The church lesson is nothing blocks repentance more than the ability to hide in the congregation. I need to remember that in the professional ministry. We all need to remember it when we sit with the multiplied hundreds and listen to God’s Word. It’s those other people all around you that make it feel safe to not respond repentantly when the Holy Spirit speaks through His Word.

3) THERE IS DEEP SIGNIFICANCE IN JESUS’ GIVING OF THE BROKEN BREAD TO JUDAS

John 13:26-30 - “Jesus answered, “It is he to whom I will give this morsel of bread when I have dipped it.” So when he had dipped the morsel, he gave it to Judas, the son of Simon Iscariot. [27] Then after he had taken the morsel, Satan entered into him. Jesus said to him, “What you are going to do, do quickly.” [28] Now no one at the table knew why he said this to him. [29] Some thought that, because Judas had the moneybag, Jesus was telling him, “Buy what we need for the feast,” or that he should give something to the poor. [30] So, after receiving the morsel of bread, he immediately went out. And it was night.”

I think there are two reasons Jesus identifies Judas with the broken bread. This first is the obvious fulfillment of the prophetic words of the Psalmist in Psalm 41:9 - “Even my close friend in whom I trusted, who ate my bread, has lifted his heel against me.”

This is yet again another reminder from our Lord that His impending death isn’t a failure of any plan, but a fulfillment of Father God’s perfect will. Jesus chooses a sign that will increase their faith the more they reflect on it after He’s gone.

The second reason is just my opinion. I believe there is something in the giving of the bread, which will be a more fully developed theology in Paul’s writings on the Lord’s broken body and shed blood, but which, even now, might call to the disciples’ minds back to the teaching of Jesus in John 6:33-35 - “For the bread of God is he who comes down from heaven and gives life to the world.” [34] They said to him, “Sir, give us this bread always.” [35] Jesus said to them, “I am the bread of life; whoever comes to me shall not hunger, and whoever believes in me shall never thirst.”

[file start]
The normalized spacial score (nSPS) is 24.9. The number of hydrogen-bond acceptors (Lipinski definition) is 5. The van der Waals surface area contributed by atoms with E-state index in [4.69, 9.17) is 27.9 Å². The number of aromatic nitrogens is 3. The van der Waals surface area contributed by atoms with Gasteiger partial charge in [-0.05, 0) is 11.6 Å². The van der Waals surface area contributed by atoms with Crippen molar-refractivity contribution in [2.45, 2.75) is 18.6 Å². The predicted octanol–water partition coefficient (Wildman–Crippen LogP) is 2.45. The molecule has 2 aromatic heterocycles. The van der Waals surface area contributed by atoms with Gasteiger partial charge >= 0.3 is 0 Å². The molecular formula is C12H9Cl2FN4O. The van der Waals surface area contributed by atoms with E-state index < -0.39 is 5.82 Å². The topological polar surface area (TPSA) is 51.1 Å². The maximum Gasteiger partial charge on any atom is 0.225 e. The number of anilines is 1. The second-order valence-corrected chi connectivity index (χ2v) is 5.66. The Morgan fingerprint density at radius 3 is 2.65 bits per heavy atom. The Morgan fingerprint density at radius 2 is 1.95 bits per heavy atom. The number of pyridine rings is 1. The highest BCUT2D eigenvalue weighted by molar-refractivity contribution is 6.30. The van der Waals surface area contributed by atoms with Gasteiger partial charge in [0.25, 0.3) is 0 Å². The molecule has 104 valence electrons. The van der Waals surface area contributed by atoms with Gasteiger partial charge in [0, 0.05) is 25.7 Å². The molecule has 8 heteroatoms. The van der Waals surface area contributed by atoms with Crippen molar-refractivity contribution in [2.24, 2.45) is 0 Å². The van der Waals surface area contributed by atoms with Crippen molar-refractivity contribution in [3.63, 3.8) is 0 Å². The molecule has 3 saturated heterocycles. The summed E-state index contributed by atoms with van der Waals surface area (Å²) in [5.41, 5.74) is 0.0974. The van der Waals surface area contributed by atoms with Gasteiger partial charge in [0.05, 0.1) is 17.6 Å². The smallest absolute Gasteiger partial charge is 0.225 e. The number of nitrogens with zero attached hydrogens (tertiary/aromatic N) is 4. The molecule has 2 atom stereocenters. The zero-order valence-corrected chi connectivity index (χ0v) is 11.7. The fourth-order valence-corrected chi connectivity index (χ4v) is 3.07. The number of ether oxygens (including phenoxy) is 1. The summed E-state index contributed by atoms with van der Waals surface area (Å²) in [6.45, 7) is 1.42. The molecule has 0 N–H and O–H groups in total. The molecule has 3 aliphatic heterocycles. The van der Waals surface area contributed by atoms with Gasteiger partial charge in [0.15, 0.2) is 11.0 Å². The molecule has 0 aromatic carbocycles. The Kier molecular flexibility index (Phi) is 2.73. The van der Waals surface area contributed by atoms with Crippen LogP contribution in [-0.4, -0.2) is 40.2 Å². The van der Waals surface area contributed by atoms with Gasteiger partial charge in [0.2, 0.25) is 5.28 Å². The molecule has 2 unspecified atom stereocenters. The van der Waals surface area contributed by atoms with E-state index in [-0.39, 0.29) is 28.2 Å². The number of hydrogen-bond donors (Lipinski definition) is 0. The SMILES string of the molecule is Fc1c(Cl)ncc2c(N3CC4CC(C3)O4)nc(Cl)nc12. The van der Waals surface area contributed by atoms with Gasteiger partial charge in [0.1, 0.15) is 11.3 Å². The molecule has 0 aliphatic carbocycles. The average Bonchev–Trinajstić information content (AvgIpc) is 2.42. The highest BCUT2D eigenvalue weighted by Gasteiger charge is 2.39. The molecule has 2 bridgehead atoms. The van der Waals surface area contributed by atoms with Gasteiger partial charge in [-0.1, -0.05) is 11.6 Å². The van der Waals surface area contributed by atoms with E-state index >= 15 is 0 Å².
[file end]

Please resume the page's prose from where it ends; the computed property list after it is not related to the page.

“Whoever comes to me....”(35). Could that include Judas? I believe that tell-tale sop of bread handed to Judas is Jesus’ last effort to awaken his darkened conscience. The very sign of Judas’s betrayal is the greatest sign of our Lord’s ability to nourish and restore. And Judas runs from that room with that bread in his hand. Self-deception is a cruel slave-driver. There comes a time of great inner reversal. There comes a time when the merciful exposure of inner sin only deepens the commitment to that sin. There comes a very dangerous time when the entrance of the truth only deepens the rebellion present in th heart.

Grace can be resisted and the fake polished image sustained only so long. It is interesting to me that while Satan had been “putting things into the heart of Judas” for a while (see 13:2), it is only after this final rejection of Jesus’ gradual unveiling of Judas’ heart that Satan is finally said to actually enter Judas - John 13:27 - “Then after he had taken the morsel, Satan entered into him....”